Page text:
Login/Register With: LEAVE A REPLY Cancel replyLog in to leave a comment Advertisement Twitter Advertisement Calgary indie pop duo Tegan and Sara are receiving this year’s National Arts Centre Award, as part of the 2018 Governor General’s Performing Art Awards.Actor Geneviève Bujold, concert pianist Angela Hewitt and producer Andrew Alexander are among this year’s six laureates for the Governor General’s Performing Arts Award (GGPAA) for lifetime artistic achievement, the foundation behind the Canadian culture honour announced Thursday in Ottawa.The annual awards recognize the excellence and career achievement of Canadian performing artists, including actors, filmmakers, dancers and musicians. Facebook Advertisement
Advertisement “Everything’s there. It’s all connected already, so I don’t know if it’s wise to get rid of a Facebook fan page,” she said. “I would never get rid of mine.”Coupland, like many independent musicians early in their careers, is always looking for ways to promote her music without spending a lot of money. Facebook is cheap to use and can potentially reach millions of listeners. Login/Register With: Twitter Advertisement Facebook LEAVE A REPLY Cancel replyLog in to leave a comment Folk singer Claire Coupland doesn’t love Facebook, but when it comes to promoting her music career, she’s almost married to the social-media goliath.Her relationship with the platform is fraught with her questions about its true effectiveness, but like most musicians, the Toronto-based performer sticks around. She shows up nearly every week to post something that she hopes will attract new listeners and keep loyal fans entertained, such as a new song or recent photo.And despite concerns over Facebook data breaches, she hasn’t seriously considered joining the chorus of users who severed ties with the platform and deleted their profiles. It seems like most musicians haven’t. Advertisement Folk singer Claire Coupland is sticking with her Facebook page for now, as it helps keeps a connection to her fans. (CHRIS YOUNG / THE CANADIAN PRESS)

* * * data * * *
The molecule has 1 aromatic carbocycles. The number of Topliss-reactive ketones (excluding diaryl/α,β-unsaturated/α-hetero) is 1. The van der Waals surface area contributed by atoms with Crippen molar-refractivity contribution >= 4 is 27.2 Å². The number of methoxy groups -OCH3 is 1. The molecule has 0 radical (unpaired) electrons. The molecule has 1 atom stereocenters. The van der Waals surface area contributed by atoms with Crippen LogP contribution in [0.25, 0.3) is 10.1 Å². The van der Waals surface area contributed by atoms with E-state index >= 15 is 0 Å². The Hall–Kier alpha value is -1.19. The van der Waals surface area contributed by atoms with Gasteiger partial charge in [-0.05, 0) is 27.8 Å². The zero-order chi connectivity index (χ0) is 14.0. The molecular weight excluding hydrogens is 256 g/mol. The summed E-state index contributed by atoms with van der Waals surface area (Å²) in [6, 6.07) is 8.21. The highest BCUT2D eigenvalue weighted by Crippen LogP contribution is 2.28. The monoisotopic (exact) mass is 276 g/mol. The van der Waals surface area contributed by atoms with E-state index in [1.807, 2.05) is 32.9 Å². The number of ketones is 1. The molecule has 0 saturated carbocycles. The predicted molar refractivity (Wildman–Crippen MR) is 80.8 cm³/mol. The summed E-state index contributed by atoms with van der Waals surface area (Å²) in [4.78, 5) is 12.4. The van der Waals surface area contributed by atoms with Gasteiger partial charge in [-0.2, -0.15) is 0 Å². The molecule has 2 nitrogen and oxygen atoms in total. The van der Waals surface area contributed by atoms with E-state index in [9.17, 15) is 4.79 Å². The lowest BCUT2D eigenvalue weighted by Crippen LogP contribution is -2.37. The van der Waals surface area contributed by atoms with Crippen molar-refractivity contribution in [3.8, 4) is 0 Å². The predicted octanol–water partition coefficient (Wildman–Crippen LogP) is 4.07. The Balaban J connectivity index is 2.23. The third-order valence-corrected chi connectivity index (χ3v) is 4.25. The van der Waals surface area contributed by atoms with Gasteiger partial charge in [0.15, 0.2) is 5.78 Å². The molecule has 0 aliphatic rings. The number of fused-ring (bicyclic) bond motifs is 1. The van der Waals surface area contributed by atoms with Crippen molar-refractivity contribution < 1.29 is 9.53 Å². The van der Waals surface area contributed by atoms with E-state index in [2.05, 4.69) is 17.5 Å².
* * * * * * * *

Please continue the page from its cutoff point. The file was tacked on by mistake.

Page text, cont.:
APTN National NewsShawn Atleo’s re-election last week as chief of the Assembly of First Nations is causing debate in the Northwest Territories.Some people there believe they have no say in AFN elections and believe the voting process must change.One of those people is lawyer Valerie Conrad who is part of the Yellowknives Dene Nation.She spoke to APTN National News from Yellowknife.
APTN National NewsThe Nunavut RCMP is getting a scolding for violating a man’s charter rights at Iqaluit’s airport.It’s coming from a judge who presided over a case where a man was arrested for possession of marijuana.What’s at issue is how the police knew he was carrying the drugs.APTN National News reporter Kent Driscoll has the details.
APTN National NewsIs there an animal that gets more press than the polar bear?From advertising to environmental groups, the polar bear is a tried and true marketing tool.In Nunavut, these animals aren’t seen in quite the same light.APTN National News reporter Kent Driscoll has this story from Iqaluit.